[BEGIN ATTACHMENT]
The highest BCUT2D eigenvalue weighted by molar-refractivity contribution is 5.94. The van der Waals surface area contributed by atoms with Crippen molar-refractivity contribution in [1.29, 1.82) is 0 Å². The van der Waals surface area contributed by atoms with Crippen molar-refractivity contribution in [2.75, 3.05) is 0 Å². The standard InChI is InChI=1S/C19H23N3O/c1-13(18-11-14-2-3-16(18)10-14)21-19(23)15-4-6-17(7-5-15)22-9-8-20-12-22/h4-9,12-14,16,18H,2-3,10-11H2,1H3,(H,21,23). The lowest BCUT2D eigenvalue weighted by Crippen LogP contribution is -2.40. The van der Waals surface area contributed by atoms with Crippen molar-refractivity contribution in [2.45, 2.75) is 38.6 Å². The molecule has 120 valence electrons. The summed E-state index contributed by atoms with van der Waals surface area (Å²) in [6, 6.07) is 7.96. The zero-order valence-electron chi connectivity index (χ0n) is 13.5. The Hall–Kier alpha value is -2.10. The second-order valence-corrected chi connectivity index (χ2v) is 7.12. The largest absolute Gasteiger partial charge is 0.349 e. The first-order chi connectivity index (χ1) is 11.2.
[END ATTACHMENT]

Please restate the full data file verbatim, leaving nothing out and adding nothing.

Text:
The highest BCUT2D eigenvalue weighted by molar-refractivity contribution is 5.94. The van der Waals surface area contributed by atoms with Crippen molar-refractivity contribution in [1.29, 1.82) is 0 Å². The van der Waals surface area contributed by atoms with Crippen molar-refractivity contribution in [2.75, 3.05) is 0 Å². The standard InChI is InChI=1S/C19H23N3O/c1-13(18-11-14-2-3-16(18)10-14)21-19(23)15-4-6-17(7-5-15)22-9-8-20-12-22/h4-9,12-14,16,18H,2-3,10-11H2,1H3,(H,21,23). The lowest BCUT2D eigenvalue weighted by Crippen LogP contribution is -2.40. The van der Waals surface area contributed by atoms with Crippen molar-refractivity contribution in [2.45, 2.75) is 38.6 Å². The molecule has 120 valence electrons. The summed E-state index contributed by atoms with van der Waals surface area (Å²) in [6, 6.07) is 7.96. The zero-order valence-electron chi connectivity index (χ0n) is 13.5. The Hall–Kier alpha value is -2.10. The second-order valence-corrected chi connectivity index (χ2v) is 7.12. The largest absolute Gasteiger partial charge is 0.349 e. The first-order chi connectivity index (χ1) is 11.2.